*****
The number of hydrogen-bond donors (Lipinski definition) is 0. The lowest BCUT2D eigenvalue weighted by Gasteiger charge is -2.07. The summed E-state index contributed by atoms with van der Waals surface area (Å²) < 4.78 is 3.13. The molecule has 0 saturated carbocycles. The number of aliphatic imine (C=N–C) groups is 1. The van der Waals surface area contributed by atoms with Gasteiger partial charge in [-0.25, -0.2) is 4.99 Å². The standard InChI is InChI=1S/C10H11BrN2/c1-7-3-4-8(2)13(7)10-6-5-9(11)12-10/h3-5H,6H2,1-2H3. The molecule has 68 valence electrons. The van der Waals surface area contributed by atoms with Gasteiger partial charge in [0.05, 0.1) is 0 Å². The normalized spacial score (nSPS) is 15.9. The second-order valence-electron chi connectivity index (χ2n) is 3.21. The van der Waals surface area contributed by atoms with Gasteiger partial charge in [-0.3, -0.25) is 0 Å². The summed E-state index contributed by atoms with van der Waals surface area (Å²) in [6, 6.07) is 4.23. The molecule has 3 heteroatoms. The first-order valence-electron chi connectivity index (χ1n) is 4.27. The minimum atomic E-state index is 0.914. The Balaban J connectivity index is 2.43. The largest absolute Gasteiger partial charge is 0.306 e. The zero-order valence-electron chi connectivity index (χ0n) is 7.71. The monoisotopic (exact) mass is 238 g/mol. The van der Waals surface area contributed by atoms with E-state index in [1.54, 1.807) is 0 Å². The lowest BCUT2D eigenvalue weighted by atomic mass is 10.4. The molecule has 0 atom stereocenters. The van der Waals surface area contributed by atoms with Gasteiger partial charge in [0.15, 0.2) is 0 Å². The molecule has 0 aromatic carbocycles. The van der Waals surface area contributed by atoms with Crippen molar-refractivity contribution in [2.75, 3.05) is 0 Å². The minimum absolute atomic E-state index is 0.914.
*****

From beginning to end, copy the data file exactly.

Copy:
The number of hydrogen-bond donors (Lipinski definition) is 0. The lowest BCUT2D eigenvalue weighted by Gasteiger charge is -2.07. The summed E-state index contributed by atoms with van der Waals surface area (Å²) < 4.78 is 3.13. The molecule has 0 saturated carbocycles. The number of aliphatic imine (C=N–C) groups is 1. The van der Waals surface area contributed by atoms with Gasteiger partial charge in [-0.25, -0.2) is 4.99 Å². The standard InChI is InChI=1S/C10H11BrN2/c1-7-3-4-8(2)13(7)10-6-5-9(11)12-10/h3-5H,6H2,1-2H3. The molecule has 68 valence electrons. The van der Waals surface area contributed by atoms with Gasteiger partial charge in [0.05, 0.1) is 0 Å². The normalized spacial score (nSPS) is 15.9. The second-order valence-electron chi connectivity index (χ2n) is 3.21. The van der Waals surface area contributed by atoms with Gasteiger partial charge in [-0.3, -0.25) is 0 Å². The summed E-state index contributed by atoms with van der Waals surface area (Å²) in [6, 6.07) is 4.23. The molecule has 3 heteroatoms. The first-order valence-electron chi connectivity index (χ1n) is 4.27. The minimum atomic E-state index is 0.914. The Balaban J connectivity index is 2.43. The largest absolute Gasteiger partial charge is 0.306 e. The zero-order valence-electron chi connectivity index (χ0n) is 7.71. The monoisotopic (exact) mass is 238 g/mol. The van der Waals surface area contributed by atoms with E-state index in [1.54, 1.807) is 0 Å². The lowest BCUT2D eigenvalue weighted by atomic mass is 10.4. The molecule has 0 atom stereocenters. The van der Waals surface area contributed by atoms with Gasteiger partial charge in [0.15, 0.2) is 0 Å². The molecule has 0 aromatic carbocycles. The van der Waals surface area contributed by atoms with Crippen molar-refractivity contribution in [2.75, 3.05) is 0 Å². The minimum absolute atomic E-state index is 0.914.